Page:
Binding With Encryption
Sensitive data exchanged over a network should be encrypted. To allow this, ADSI supports two types of encryption, Kerberos and Secure Sockets Layer (SSL). Both types of encryption require the use of ADsOpenObject or IADsOpenDSObject::OpenDSObject for binding.
GetObject and ADsGetObject cannot be used for binding in this case because these functions cause the LDAP requests used by ADSI and the data returned from the directory server to transmit across the network as plaintext. For debugging purposes, it is helpful to turn encryption off so the Network Monitor can be used to view the LDAP requests and data between the client and the directory server.
To use Kerberos-based encryption, specify the ADS_USE_SEALING flag when calling ADsOpenObject or IADsOpenDSObject::OpenDSObject. The ADS_USE_SEALING flag can also be used to verify data integrity, that is, to ensure the data received is the same as the data sent. If the ADS_USE_SEALING flag is specified, the ADS_USE_SIGNING flag is automatically specified as well. Both flags require Kerberos authentication, which works only under the following conditions:
- The client computer must be running on Windows 2000, Windows Server 2003, Windows 98, Windows 95, or Windows NT 4.0 with the directory service client installed.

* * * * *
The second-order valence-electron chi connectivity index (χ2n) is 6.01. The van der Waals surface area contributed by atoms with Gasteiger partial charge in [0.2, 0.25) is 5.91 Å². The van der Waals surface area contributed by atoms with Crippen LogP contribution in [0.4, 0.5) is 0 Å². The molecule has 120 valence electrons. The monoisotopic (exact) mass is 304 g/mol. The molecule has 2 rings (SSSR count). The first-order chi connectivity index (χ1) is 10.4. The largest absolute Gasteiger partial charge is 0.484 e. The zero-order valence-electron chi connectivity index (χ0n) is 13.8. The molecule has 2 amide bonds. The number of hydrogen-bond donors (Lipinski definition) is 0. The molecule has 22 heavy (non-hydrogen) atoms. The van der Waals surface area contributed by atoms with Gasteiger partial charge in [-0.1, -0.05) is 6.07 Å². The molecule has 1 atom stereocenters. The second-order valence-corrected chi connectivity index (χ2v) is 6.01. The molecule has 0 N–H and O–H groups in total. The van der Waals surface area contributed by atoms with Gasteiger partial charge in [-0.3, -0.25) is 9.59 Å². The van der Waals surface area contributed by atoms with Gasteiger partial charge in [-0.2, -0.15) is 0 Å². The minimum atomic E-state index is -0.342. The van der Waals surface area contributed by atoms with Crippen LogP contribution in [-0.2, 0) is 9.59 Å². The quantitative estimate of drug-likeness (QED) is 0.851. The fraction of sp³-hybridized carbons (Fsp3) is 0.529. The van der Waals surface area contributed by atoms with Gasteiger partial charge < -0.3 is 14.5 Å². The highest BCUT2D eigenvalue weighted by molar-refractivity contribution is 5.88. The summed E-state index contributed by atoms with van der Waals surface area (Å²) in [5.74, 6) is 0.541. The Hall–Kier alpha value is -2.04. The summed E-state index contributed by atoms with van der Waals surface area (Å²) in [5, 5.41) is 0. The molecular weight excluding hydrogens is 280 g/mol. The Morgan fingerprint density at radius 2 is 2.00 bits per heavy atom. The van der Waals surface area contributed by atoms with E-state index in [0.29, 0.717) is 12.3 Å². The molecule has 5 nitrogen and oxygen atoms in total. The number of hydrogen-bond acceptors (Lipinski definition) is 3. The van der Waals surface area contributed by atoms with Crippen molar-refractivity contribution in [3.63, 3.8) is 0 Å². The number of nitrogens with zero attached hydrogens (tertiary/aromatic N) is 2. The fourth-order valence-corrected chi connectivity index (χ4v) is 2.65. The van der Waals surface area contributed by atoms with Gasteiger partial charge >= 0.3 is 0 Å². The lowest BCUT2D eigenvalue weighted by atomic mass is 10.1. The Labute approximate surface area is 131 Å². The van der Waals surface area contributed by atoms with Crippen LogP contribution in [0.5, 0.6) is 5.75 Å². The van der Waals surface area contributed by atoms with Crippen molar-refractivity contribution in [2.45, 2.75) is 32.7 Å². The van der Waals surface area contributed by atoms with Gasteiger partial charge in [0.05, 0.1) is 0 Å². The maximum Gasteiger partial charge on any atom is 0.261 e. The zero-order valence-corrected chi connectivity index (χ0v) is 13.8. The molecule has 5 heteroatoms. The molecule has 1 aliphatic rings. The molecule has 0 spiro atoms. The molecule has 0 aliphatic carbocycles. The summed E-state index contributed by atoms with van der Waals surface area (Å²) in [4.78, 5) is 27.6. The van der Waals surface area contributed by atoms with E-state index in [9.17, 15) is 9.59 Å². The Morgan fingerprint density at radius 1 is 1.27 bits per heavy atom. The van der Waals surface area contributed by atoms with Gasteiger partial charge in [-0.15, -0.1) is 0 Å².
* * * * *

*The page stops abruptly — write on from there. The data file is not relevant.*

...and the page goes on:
- The client computer must be a member of a Windows 2000 mixed mode or native mode domain.
- The client computer must be logged on to the Windows 2000 domain, or to a domain trusted by a Windows 2000 domain.
- ADsOpenObject or IADsOpenDSObject::OpenDSObject must be called with null credentials; that is, alternate credentials cannot be specified.
To use SSL-based encryption, specify the ADS_USE_SSL flag when calling ADsOpenObject or IADsOpenDSObject::OpenDSObject. If only the ADS_USE_SSL flag is specified, ADSI opens SSL port 636 and then performs a simple bind over that SSL channel. If both the ADS_SECURE_AUTHENTICATION and ADS_USE_SSL flags are specified, the binding behavior depends on the client that the call is made from. Prior to Windows Server 2003, ADSI first opens an SSL channel and performs a simple bind using the specified user name and password or the current user context if both user name and password are null. On Windows Server 2003, ADSI performs a secure authentication rather than a simple bind.
To use SSL-based encryption while communicating with Active Directory, Active Directory must have enabled Public Key Infrastructure (PKI). PKI can be enabled by setting up an enterprise certification authority on one of the servers in Active Directory, including one of the Active Directory servers itself. Setting up an enterprise certification authority causes an Active Directory server to get a server certificate that can then be used to do SSL-based encryption.